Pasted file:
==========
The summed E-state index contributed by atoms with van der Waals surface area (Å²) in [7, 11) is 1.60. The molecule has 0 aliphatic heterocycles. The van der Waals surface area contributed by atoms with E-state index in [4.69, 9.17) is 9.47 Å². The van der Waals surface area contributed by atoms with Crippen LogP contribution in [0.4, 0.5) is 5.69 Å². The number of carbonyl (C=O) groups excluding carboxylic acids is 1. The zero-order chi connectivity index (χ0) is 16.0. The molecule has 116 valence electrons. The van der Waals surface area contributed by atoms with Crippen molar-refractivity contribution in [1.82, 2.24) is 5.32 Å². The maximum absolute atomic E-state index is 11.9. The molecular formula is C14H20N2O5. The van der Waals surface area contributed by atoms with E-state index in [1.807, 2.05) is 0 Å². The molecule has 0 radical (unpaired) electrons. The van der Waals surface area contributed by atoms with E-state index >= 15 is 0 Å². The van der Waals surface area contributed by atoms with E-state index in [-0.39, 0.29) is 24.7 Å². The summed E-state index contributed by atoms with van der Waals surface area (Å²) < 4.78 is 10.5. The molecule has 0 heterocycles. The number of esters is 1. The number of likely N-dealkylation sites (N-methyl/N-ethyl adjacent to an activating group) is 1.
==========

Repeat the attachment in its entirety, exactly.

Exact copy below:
The summed E-state index contributed by atoms with van der Waals surface area (Å²) in [7, 11) is 1.60. The molecule has 0 aliphatic heterocycles. The van der Waals surface area contributed by atoms with E-state index in [4.69, 9.17) is 9.47 Å². The van der Waals surface area contributed by atoms with Crippen LogP contribution in [0.4, 0.5) is 5.69 Å². The number of carbonyl (C=O) groups excluding carboxylic acids is 1. The zero-order chi connectivity index (χ0) is 16.0. The molecule has 116 valence electrons. The van der Waals surface area contributed by atoms with Crippen molar-refractivity contribution in [1.82, 2.24) is 5.32 Å². The maximum absolute atomic E-state index is 11.9. The molecular formula is C14H20N2O5. The van der Waals surface area contributed by atoms with E-state index in [1.807, 2.05) is 0 Å². The molecule has 0 radical (unpaired) electrons. The van der Waals surface area contributed by atoms with E-state index >= 15 is 0 Å². The van der Waals surface area contributed by atoms with E-state index in [-0.39, 0.29) is 24.7 Å². The summed E-state index contributed by atoms with van der Waals surface area (Å²) < 4.78 is 10.5. The molecule has 0 heterocycles. The number of esters is 1. The number of likely N-dealkylation sites (N-methyl/N-ethyl adjacent to an activating group) is 1.